Anterior epiduroscopic neural decompression: Eight-center experience in 154 patients

Erich O. Richter, Marina V. Abramova, Fernando Cantu, Jose DeAndres, Peter Lierz, Pier Luigi Manchiaro, Jean Pierre Van Buyten, Jae Do Kim, Jae Ho Jang, Gu Hee Jung, Ji Youn Kim, Su Jin Jang, Hector Salgado, Peter Salgado, Kenneth M. Alo

Research output: Contribution to journalArticlepeer-review

14 Scopus citations

Abstract

In recent years, technical advances have allowed more significant structural spine surgery through small access portals. Minimally invasive spinal surgery (MISS) is commonly thought of as posterior approaches using muscle dilating tubular retraction systems, but these approaches are best suited to a single spinal level and require bony disruption at each level treated. Access through the sacral hiatus with a flexible endoscope allows an alternative, longitudinal approach to the entire lumbar epidural space. Surgical instruments can be introduced through the endoscope, including laser waveguide fibers. In this article, we expand upon previous reports and describe the combined clinical results of endoscopic laser decompression in 154 patients from 8 centers. All cases of anterior endoscopic neural decompression via sacral laminotomy between December 2009 and May 2011 were reviewed at participating centers and sent a follow-up questionnaire. One hundred and fifty-four cases were identified. There was a significant improvement in disability caused by low-back and/or leg pain as measured by the RMQ. The postoperative level of pain improved from 7.5 to 3.4. By the MacNab scale, success was achieved in 82%. Overall, the patients demonstrated significant clinical recovery and improvement in both quality of life and overall pain levels.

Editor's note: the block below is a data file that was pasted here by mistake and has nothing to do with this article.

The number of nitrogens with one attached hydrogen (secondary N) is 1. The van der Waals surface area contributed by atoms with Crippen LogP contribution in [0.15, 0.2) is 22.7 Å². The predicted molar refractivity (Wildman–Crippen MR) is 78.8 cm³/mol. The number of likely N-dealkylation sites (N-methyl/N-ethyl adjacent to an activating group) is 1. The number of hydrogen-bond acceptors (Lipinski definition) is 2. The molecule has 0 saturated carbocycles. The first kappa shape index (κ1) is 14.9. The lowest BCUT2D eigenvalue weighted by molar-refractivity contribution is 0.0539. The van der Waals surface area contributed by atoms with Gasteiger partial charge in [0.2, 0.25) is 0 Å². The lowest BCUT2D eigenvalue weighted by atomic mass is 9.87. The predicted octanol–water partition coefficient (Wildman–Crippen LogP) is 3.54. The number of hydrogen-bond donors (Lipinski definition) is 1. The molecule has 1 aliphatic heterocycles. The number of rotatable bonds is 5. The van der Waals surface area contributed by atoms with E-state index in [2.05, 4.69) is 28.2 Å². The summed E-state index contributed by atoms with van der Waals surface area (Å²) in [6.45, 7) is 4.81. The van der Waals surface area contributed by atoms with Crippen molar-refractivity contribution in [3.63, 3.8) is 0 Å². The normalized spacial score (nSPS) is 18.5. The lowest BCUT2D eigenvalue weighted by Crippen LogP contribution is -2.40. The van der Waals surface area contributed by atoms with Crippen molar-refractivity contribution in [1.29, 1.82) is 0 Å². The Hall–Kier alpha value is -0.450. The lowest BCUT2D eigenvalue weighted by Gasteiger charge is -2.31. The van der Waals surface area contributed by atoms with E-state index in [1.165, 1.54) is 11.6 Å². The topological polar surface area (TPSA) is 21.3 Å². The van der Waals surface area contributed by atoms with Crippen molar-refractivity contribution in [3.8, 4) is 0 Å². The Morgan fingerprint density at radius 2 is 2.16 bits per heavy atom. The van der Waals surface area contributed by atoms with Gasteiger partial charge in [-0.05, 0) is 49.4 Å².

Original languageEnglish (US)
Pages (from-to)401-407
Number of pages7
JournalEuropean Journal of Pain Supplements
Volume5
Issue number2
DOIs
StatePublished - Nov 2011

Keywords

  • Back pain
  • Decompression
  • Endoscopy
  • Epidurogram
  • Epiduroscopy
  • Laser
  • Minimally invasive
  • Sacral hiatus

ASJC Scopus subject areas

  • Anesthesiology and Pain Medicine

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